First-Gen Camaro LED Taillights - Light 'Em Up!

Full Sequential LED Taillights For First-Gen Camaros

Jim Rizzo Jun 29, 2006 0 Comment(s)
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Technology is addictive. Take a look at the electronic options on any new car, and you will see that significant technological advances within the last several years have become commonplace. With this in mind, it is only natural that we all desire many of these features in our classic cars, as well. While many of these options may seem a bit extreme (traction control, ABS, and so on), there are some options that are more than gadgets. This is certainly true in the case of enhancements in vehicle lighting where we gain the benefits of improvements in performance, safety, and aesthetics.

We had heard at SEMA that American Autowire was working on LED sequential taillight assemblies for '67-'69 Camaros. With the popularity of these First-Gen cars as both a desirable original restoration and a modified streetcar, we contacted them to set up an installation in our '69 Camaro. However, we felt it necessary to provide some real technical background on the LED technology in conjunction with the installation. So let's discuss the technology first.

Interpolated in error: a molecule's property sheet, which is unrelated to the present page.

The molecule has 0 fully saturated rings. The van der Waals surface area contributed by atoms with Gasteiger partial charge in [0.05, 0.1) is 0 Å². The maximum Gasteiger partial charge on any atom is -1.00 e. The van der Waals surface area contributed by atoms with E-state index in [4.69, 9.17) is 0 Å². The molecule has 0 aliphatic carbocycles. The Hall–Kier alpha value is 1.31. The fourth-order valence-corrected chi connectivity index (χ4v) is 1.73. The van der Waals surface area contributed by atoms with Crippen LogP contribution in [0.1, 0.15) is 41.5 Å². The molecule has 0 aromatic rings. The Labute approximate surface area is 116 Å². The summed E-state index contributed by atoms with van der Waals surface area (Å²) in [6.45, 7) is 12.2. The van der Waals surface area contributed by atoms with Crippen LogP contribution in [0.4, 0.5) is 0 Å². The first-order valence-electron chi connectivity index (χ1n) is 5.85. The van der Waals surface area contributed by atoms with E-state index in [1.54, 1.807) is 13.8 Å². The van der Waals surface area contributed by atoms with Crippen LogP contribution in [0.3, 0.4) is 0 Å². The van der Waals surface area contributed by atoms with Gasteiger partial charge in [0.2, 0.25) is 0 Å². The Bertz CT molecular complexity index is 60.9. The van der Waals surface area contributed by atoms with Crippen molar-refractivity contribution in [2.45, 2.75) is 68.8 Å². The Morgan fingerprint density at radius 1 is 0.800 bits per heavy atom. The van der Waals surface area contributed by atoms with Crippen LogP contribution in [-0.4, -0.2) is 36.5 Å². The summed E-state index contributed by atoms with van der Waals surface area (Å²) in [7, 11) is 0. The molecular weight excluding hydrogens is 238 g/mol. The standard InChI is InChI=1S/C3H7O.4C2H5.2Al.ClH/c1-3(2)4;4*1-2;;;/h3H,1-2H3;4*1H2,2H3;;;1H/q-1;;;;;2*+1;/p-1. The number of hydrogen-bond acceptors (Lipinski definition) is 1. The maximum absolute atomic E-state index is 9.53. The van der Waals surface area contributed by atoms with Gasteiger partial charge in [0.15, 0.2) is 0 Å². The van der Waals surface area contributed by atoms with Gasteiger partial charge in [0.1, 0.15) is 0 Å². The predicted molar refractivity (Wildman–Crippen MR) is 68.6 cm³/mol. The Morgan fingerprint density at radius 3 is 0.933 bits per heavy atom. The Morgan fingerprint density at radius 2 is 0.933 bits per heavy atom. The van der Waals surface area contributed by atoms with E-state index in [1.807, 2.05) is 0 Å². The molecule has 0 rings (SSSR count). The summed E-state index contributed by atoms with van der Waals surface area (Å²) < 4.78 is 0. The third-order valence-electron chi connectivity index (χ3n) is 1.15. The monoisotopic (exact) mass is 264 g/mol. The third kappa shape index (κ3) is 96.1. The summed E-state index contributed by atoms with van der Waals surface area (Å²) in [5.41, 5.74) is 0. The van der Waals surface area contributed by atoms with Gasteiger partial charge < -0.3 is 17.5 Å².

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To begin, remove the existing light sockets from the original taillight assembly housing. Light sockets are removed by turning them counterclockwise. Unbolt the five taillight housing bolts that retain each housing to the rear body panel and remove the housings from the rear body panel. This photo shows the five retention bolts of the passenger side housing.

Based off of standard light bulbs, sequential turn signals were nothing new. Many of you remember the old Thunderbirds and Cougars that used them. At that time, they were really cool, but not easily adaptable to other cars. Light Emitting Diode (LED) technology has changed all that with improved (lower) current draw, longer life and safety.

LED lighting draws far less current than conventional bulbs. A typical turn signal and lighting circuit for the taillights runs 10-15 amps with the bulbs generating substantial heat. An equivalent LED circuit requires 1 to 3 amps and is virtually heat free. This reduced current flow allows you to use smaller gauge wiring, which contributes to weight reduction, and a lower fuse rating for the lighting circuit. LED lamps also have a rated life many times more than an incandescent bulb. LED lamps don't have a filament (the strand inside the bulb that gives light and generates heat) and have a life of 25,000-100,000 hours. This is many times the life of an incandescent bulb. Simply put, LED's provide a significant maintenance cost reduction.

The safety benefits alone are worth it with LED bulbs. When you step on the brakes, an incandescent bulb may take up to 0.25 seconds to light up. The LED bulb is an electronic device that emits light instantaneously (0.05 seconds). There are studies demonstrate that this time differential can result in a difference of as much as 25 feet at speeds of 75 mph. This can make the difference in avoiding that rear end crash.